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0.10 (stable)
Result Verification

The standard way of verifying results of queries is using the query statement, followed by the letter I times the number of columns that are expected in the result. After the query, four dashes (----) are expected followed by the result values separated by tabs. For example,

query II
SELECT 42, 84 UNION ALL SELECT 10, 20;
----
42	84
10	20

For legacy reasons the letters R and T are also accepted to denote columns.

Deprecated DuckDB deprecated the usage of types in the sqllogictest. The DuckDB test runner does not use or need them internally – therefore, only I should be used to denote columns.

NULL Values and Empty Strings

Empty lines have special significance for the SQLLogic test runner: they signify an end of the current statement or query. For that reason, empty strings and NULL values have special syntax that must be used in result verification. NULL values should use the string NULL, and empty strings should use the string (empty), e.g.:

query II
SELECT NULL, ''
----
NULL
(empty)

Error Verification

In order to signify that an error is expected, the statement error indicator can be used. The statement error also takes an optional expected result – which is interpreted as the expected error message. Similar to query, the expected error should be placed after the four dashes (----) following the query. The test passes if the error message contains the text under statement error – the entire error message does not need to be provided. It is recommended that you only use a subset of the error message, so that the test does not break unnecessarily if the formatting of error messages is changed.

statement error
SELECT * FROM non_existent_table;
----
Table with name non_existent_table does not exist!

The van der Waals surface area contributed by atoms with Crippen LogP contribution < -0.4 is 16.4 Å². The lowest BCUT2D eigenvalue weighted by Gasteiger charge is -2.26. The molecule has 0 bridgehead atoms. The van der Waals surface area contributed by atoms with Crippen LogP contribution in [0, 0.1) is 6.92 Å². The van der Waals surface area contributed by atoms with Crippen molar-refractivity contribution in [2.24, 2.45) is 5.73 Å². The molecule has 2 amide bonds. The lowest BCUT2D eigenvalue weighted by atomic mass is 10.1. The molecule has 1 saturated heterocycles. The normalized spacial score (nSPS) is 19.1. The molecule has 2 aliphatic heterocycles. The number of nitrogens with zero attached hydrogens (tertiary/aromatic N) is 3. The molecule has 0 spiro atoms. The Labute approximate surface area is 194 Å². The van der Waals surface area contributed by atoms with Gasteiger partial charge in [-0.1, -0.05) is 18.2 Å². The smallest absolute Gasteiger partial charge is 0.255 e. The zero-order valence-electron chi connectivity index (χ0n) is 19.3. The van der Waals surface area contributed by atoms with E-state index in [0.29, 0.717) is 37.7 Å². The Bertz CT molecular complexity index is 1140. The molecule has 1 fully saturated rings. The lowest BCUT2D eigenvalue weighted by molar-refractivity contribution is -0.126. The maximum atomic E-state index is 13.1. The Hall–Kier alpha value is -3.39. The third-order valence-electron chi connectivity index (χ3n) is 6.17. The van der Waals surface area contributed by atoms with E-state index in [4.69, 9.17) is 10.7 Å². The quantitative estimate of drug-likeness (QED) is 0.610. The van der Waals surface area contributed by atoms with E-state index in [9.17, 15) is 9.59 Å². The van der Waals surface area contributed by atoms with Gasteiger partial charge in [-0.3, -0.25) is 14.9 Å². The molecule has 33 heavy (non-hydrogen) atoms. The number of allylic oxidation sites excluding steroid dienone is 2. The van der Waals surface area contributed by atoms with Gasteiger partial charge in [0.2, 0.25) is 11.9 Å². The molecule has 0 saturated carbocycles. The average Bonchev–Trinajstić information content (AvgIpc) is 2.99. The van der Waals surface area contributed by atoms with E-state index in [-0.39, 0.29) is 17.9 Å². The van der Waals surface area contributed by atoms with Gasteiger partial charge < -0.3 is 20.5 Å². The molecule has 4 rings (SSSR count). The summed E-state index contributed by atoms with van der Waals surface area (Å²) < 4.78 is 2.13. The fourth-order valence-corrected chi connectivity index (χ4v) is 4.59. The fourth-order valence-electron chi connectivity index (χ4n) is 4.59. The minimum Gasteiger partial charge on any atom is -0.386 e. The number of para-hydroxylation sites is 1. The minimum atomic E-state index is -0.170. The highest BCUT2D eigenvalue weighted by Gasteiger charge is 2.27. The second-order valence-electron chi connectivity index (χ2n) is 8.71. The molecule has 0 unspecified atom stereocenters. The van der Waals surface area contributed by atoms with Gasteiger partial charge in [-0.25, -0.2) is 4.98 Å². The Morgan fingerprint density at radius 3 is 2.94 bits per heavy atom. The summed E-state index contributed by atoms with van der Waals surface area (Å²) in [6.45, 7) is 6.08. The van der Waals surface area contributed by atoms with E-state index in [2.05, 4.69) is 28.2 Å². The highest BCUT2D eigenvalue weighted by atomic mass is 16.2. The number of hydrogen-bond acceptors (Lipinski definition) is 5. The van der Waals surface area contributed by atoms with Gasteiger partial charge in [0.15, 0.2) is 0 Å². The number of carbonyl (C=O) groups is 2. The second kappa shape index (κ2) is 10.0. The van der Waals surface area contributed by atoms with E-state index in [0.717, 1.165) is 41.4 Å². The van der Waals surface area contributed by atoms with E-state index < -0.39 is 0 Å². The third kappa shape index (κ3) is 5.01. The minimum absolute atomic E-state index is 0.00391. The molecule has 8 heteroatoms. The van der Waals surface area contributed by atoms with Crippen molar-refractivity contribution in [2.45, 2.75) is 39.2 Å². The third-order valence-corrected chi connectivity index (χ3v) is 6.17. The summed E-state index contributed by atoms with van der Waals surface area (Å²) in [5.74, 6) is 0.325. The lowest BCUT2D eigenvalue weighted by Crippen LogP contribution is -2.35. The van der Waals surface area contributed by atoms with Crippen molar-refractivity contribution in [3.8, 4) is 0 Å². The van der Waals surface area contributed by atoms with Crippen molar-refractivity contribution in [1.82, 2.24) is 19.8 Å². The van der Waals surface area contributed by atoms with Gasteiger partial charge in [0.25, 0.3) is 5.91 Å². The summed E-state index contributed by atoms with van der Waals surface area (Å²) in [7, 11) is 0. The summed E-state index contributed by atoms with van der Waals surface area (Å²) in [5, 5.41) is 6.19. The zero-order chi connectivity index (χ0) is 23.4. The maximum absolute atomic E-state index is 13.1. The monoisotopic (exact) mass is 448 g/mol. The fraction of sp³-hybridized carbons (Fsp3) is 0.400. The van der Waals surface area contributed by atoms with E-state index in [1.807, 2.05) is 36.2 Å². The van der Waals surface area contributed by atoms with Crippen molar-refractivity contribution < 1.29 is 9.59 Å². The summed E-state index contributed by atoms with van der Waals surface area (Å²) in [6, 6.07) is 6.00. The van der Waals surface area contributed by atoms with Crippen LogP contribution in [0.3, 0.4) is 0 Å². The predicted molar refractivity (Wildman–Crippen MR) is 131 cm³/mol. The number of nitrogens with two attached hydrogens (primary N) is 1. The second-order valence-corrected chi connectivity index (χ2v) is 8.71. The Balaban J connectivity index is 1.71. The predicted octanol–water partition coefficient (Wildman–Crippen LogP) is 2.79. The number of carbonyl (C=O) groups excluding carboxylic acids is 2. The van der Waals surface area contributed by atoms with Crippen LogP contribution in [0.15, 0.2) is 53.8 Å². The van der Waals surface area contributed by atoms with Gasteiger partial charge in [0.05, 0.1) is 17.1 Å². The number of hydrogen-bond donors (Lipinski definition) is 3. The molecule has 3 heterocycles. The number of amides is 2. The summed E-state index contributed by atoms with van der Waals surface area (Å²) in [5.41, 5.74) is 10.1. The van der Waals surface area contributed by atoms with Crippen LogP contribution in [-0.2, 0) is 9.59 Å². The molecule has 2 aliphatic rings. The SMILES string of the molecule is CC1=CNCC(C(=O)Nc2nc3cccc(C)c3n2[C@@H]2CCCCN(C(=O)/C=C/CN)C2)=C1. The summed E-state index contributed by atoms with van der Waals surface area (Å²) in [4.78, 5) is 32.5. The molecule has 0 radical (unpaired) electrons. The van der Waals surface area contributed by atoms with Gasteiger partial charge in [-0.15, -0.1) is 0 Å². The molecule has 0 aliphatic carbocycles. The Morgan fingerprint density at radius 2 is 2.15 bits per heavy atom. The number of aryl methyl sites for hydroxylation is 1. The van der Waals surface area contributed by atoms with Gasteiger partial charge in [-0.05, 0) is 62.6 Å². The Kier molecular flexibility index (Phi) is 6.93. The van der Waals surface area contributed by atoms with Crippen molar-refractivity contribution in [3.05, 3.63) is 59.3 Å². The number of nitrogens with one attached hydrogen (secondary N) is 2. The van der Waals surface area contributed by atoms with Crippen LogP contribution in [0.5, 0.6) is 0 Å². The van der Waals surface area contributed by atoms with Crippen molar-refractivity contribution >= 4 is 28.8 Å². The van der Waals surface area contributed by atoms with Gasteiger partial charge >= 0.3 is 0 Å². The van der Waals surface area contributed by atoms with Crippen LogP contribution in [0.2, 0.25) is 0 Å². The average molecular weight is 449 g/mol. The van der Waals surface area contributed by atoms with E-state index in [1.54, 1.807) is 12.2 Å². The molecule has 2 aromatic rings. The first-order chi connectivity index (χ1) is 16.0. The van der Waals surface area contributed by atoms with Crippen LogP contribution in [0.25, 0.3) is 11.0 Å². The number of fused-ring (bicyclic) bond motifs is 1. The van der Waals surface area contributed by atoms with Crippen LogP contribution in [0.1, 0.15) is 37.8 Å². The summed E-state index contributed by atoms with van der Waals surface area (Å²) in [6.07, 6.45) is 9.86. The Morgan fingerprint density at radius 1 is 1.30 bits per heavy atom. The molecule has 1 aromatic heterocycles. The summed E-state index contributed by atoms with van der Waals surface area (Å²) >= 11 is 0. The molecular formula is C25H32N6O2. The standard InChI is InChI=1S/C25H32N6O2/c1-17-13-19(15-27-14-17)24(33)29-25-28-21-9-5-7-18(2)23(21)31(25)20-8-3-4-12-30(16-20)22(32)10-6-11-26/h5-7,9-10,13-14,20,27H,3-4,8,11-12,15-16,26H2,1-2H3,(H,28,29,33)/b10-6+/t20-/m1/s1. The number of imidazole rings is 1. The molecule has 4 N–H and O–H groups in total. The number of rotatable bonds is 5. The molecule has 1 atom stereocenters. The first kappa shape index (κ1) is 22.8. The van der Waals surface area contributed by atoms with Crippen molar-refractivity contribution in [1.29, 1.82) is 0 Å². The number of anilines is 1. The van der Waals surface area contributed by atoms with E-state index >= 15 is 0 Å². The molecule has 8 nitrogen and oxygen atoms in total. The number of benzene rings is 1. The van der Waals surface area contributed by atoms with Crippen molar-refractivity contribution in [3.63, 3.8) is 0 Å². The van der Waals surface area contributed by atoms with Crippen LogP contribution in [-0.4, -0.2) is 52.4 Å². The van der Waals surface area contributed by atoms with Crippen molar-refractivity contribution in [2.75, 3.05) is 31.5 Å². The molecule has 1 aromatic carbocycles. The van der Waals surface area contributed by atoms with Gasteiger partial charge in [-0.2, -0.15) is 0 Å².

Regex

In certain cases result values might be very large or complex, and we might only be interested in whether or not the result contains a snippet of text. In that case, we can use the <REGEX>: modifier followed by a certain regex. If the result value matches the regex the test is passed. This is primarily used for query plan analysis.

query II
EXPLAIN SELECT tbl.a FROM "data/parquet-testing/arrow/alltypes_plain.parquet" tbl(a) WHERE a = 1 OR a = 2
----
physical_plan	<REGEX>:.*PARQUET_SCAN.*Filters: a=1 OR a=2.*

If we instead want the result not to contain a snippet of text, we can use the <!REGEX>: modifier.

File

As results can grow quite large, and we might want to re-use results over multiple files, it is also possible to read expected results from files using the <FILE> command. The expected result is read from the given file. As convention the file path should be provided as relative to the root of the GitHub repository.

query I
PRAGMA tpch(1)
----
<FILE>:extension/tpch/dbgen/answers/sf1/q01.csv

Row-Wise vs. Value-Wise Result Ordering

The result values of a query can be either supplied in row-wise order, with the individual values separated by tabs, or in value-wise order. In value wise order the individual values of the query must appear in row, column order each on an individual line. Consider the following example in both row-wise and value-wise order: